From the Museum

Carved Portraits of Franklin and Eleanor Roosevelt (MO 1941.4.12-13)

Noted African American artist Leslie Garland Bolling (1898-1955) presented these carved figures of the Roosevelts to the President and First Lady in 1940.

Born in Richmond, Virginia, Bolling was a largely self-taught artist who captured the attention of the art public with his busts and sculptures of working people and nude figures carved from wood. Bolling preferred to work with poplar because of its softness. He used a scroll saw to rough out the shape of a figure and a set of pocketknives to carve the details. He left each of his pieces unsanded, exposing his tool marks. Though these figures of the Roosevelts were painted, Bolling treated most of his works with only a light coating of wax.

Though Bolling never obtained enough funds from his art to work on his carvings full-time, he gained recognition for his art in the form of art shows and patrons. In 1935, he became the first African American to display his work in a one-man show at the Richmond Academy of Arts. He went on to exhibit his work in New Jersey, Texas, and New York. In 1938, with support from the Works Progress Administration (WPA), Bolling and several local community leaders established the Craig House Art Center in Richmond. The Center offered training in art and art appreciation to African Americans and other minorities.

Learn more about these figures on our Digital Artifact Collection: Bolling Statues

“Leslie Garland Bolling at work. Photo by Kenneth Space, ca. 1936-7. Part of The Harmon Foundation Collection at NARA.”
ARC ID: 559230

3 thoughts on “From the Museum

  1. When FDR established the WPA, he appointed Harry L. Hopkins as its Director. It was Hopkins’ strong belief that writers, artists, musicians and theater people who were out of work needed economic support in the same way laborers and farmers did. Hopkins and FDR persuaded Congress to allocate a percentage of WPA funds to provide employment for writers, artists, musicians and theater people

    And so began the Federal Arts Project, which was implemented in all forty-eight states. Under the FAP program, unemployed artists were hired to decorate hundreds of post offices, schools and other public buildings with murals, canvases and sculptures.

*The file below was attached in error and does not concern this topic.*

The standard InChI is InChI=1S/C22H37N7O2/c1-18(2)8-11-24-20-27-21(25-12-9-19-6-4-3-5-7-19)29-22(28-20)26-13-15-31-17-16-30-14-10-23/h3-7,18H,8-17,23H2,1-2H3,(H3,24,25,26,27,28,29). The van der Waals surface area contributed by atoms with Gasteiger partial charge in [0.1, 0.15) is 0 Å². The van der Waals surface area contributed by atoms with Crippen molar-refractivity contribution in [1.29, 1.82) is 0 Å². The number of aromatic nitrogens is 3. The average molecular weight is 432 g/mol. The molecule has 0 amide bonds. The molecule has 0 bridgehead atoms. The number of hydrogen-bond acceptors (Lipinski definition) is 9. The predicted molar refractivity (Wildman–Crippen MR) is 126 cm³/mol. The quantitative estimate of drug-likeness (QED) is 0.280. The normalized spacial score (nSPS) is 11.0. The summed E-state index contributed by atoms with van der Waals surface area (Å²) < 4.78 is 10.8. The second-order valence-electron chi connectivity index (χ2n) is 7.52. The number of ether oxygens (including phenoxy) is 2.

The Federal Art Project’s strongest outreach program was in art education for children. FAP maintained more than 100 community art centers across the nation in which the program provided art lessons for children, ran art programs and held art exhibitions of works produced by children and adults. Under the FAP, thousands of posters, prints, sculptures, paintings, drawings, and murals were produced and then loaned to schools, libraries, galleries, and other institutions. These art programs developed in Americans a new awareness of and appreciation for American art while at the same time providing jobs for needy artists. During the existence of the WPA’s Federal Arts Project, the estimated number of artworks produced were: 2,566 murals, 17,744 sculptures, 108,099 easel paintings and 240,000 prints.

    To qualify for work in the Federal Arts Project, artists had to meet certain professional standards as artists and had to meet the relief requirements of their state WPA relief board. The works artists created were reviewed periodically, and the artists could be removed from the FAP rolls if their work was unsatisfactory or if their financial status changed.

    Many of their works of art can still be viewed today in public buildings across America, and many of the art pieces have become collectors’ treasures.

  2. How interesting about the figures. What was the occasion that these items were presented? Thank you for any update.

    1. Leslie Garland Bolling presented the two carvings to First Lady Eleanor Roosevelt in September of 1940 with the hopes that they would be added to the collection at the President’s new museum. Bolling’s wish came true and in fact both pieces will be on display in our new permanent exhibit slated to open in the summer of 2013.

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